Beale on Typology

One of the most controversial and potentially difficult issues within the realm of biblical interpretation is that of typology.  How are the people, places, events, and circumstances of the Old Testament text to be interpreted and understood insofar as their connection to subsequent people, places, events, and circumstances is concerned; especially as they relate to Christ and the church?

Greg Beale, in his forthcoming book, Handbook on the New Testament Use of the Old Testament: Exegesis and Interpretation (Baker Academic, 2012), provides a helpful definition for considering that which may be properly understood as having typological significance.  He defines biblical typology as:

The study of analogical correspondences among revealed truths about persons, events, institutions, and other things within the historical framework of God’s special revelation, which, from a retrospective view, are of a prophetic nature and are escalated in meaning. (p. 14)

After defining biblical typology, he offers two helpful points of clarification regarding “escalation” and “retrospection”.

Beale notes, “By “escalation” is meant that the antitype (the NT correspondence) is heightened in some way in relation to the OT type.  For example, John 19:36 views the requirement of not breaking the bones of the Passover lamb in the OT epoch to point to a greater reality of the bones of Jesus not being broken at the crucifixion…”  Additionally, “…escalation would be the correspondence of God providing literal manna from heaven for physical sustenance and providing the manna of Christ from heaven for spiritual sustenance.”  Clarifying “retrospection”, Beale says, “By “retrospection” is meant the idea that it was after Christ’s resurrection and under the direction of the Spirit that the apostolic writers understood certain OT historical narratives about persons, events, or institutions to be indirect prophecies of Christ or the church.” [Please read the qualification Beale cites regarding the “retrospective” characteristic of biblical typology, noted in the “Comments” section.]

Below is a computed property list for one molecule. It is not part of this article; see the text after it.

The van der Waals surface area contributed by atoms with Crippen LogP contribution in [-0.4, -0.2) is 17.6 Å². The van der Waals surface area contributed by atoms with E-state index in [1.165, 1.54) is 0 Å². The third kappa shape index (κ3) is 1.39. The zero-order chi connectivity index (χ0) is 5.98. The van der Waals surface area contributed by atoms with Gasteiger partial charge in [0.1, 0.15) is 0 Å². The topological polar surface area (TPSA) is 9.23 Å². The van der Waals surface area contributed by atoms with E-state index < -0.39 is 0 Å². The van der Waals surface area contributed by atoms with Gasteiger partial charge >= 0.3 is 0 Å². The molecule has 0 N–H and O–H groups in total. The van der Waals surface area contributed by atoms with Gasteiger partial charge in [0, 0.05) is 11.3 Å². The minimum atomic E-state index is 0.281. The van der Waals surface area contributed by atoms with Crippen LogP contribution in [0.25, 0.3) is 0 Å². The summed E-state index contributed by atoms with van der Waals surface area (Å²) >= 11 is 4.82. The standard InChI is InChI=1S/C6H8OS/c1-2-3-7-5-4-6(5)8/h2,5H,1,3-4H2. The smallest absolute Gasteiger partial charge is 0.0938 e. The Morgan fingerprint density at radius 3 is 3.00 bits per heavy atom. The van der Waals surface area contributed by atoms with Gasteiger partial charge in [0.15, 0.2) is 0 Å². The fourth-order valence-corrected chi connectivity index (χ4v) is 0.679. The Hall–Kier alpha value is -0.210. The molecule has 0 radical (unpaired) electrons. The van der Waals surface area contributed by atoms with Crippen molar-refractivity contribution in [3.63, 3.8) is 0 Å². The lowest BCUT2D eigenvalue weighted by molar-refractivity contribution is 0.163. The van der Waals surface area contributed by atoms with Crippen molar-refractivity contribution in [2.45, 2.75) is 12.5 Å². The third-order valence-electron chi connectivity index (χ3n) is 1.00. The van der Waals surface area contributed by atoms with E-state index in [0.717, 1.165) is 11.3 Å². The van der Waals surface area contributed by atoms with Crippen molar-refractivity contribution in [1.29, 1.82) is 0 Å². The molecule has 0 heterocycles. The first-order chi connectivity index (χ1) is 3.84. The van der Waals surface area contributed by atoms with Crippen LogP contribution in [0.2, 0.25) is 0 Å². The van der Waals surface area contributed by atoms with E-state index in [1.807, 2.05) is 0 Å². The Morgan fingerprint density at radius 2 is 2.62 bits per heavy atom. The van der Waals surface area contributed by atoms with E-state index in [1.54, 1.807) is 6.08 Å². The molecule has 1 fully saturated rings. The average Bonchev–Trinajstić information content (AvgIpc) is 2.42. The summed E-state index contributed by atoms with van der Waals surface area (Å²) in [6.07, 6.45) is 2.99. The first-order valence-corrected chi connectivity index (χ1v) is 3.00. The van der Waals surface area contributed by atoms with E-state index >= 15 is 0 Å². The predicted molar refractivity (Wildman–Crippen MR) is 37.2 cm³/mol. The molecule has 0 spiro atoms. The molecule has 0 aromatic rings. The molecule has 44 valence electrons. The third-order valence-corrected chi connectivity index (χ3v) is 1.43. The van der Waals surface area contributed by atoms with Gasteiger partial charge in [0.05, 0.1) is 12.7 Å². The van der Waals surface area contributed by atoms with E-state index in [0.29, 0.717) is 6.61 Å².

While some interpreters are extremely leery of deeming anything in Scripture a “type” that isn’t expressly stated as such, Beale’s definition and subsequent study promises to be handled with scholarly precision and care, and, undoubtedly, a reverence for both God and his Word.